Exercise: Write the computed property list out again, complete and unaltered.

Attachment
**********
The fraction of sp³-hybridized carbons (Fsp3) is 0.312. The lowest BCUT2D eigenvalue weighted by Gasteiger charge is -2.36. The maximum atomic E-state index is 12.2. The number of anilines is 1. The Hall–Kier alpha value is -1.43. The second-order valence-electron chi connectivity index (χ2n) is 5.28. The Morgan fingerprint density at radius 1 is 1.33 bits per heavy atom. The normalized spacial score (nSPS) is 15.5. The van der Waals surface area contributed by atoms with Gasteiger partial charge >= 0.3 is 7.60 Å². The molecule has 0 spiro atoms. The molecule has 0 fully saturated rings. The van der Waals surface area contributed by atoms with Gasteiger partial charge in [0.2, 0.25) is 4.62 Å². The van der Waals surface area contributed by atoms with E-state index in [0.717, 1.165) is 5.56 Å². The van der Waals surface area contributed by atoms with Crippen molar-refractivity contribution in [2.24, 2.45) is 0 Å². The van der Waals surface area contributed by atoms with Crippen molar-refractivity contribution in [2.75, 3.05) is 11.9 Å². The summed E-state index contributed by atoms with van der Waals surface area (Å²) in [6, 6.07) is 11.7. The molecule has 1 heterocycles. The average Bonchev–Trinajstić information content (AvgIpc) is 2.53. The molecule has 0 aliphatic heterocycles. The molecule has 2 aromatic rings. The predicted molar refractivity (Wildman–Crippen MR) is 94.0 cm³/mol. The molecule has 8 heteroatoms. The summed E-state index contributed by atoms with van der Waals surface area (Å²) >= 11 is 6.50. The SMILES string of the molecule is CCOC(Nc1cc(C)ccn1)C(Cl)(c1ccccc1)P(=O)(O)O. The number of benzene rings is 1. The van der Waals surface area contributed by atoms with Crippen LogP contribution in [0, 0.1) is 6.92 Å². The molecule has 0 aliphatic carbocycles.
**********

The fraction of sp³-hybridized carbons (Fsp3) is 0.312. The lowest BCUT2D eigenvalue weighted by Gasteiger charge is -2.36. The maximum atomic E-state index is 12.2. The number of anilines is 1. The Hall–Kier alpha value is -1.43. The second-order valence-electron chi connectivity index (χ2n) is 5.28. The Morgan fingerprint density at radius 1 is 1.33 bits per heavy atom. The normalized spacial score (nSPS) is 15.5. The van der Waals surface area contributed by atoms with Gasteiger partial charge >= 0.3 is 7.60 Å². The molecule has 0 spiro atoms. The molecule has 0 fully saturated rings. The van der Waals surface area contributed by atoms with Gasteiger partial charge in [0.2, 0.25) is 4.62 Å². The van der Waals surface area contributed by atoms with E-state index in [0.717, 1.165) is 5.56 Å². The van der Waals surface area contributed by atoms with Crippen molar-refractivity contribution in [2.24, 2.45) is 0 Å². The van der Waals surface area contributed by atoms with Crippen molar-refractivity contribution in [2.75, 3.05) is 11.9 Å². The summed E-state index contributed by atoms with van der Waals surface area (Å²) in [6, 6.07) is 11.7. The molecule has 1 heterocycles. The average Bonchev–Trinajstić information content (AvgIpc) is 2.53. The molecule has 0 aliphatic heterocycles. The molecule has 2 aromatic rings. The predicted molar refractivity (Wildman–Crippen MR) is 94.0 cm³/mol. The molecule has 8 heteroatoms. The summed E-state index contributed by atoms with van der Waals surface area (Å²) >= 11 is 6.50. The SMILES string of the molecule is CCOC(Nc1cc(C)ccn1)C(Cl)(c1ccccc1)P(=O)(O)O. The number of benzene rings is 1. The van der Waals surface area contributed by atoms with Crippen LogP contribution in [0, 0.1) is 6.92 Å². The molecule has 0 aliphatic carbocycles.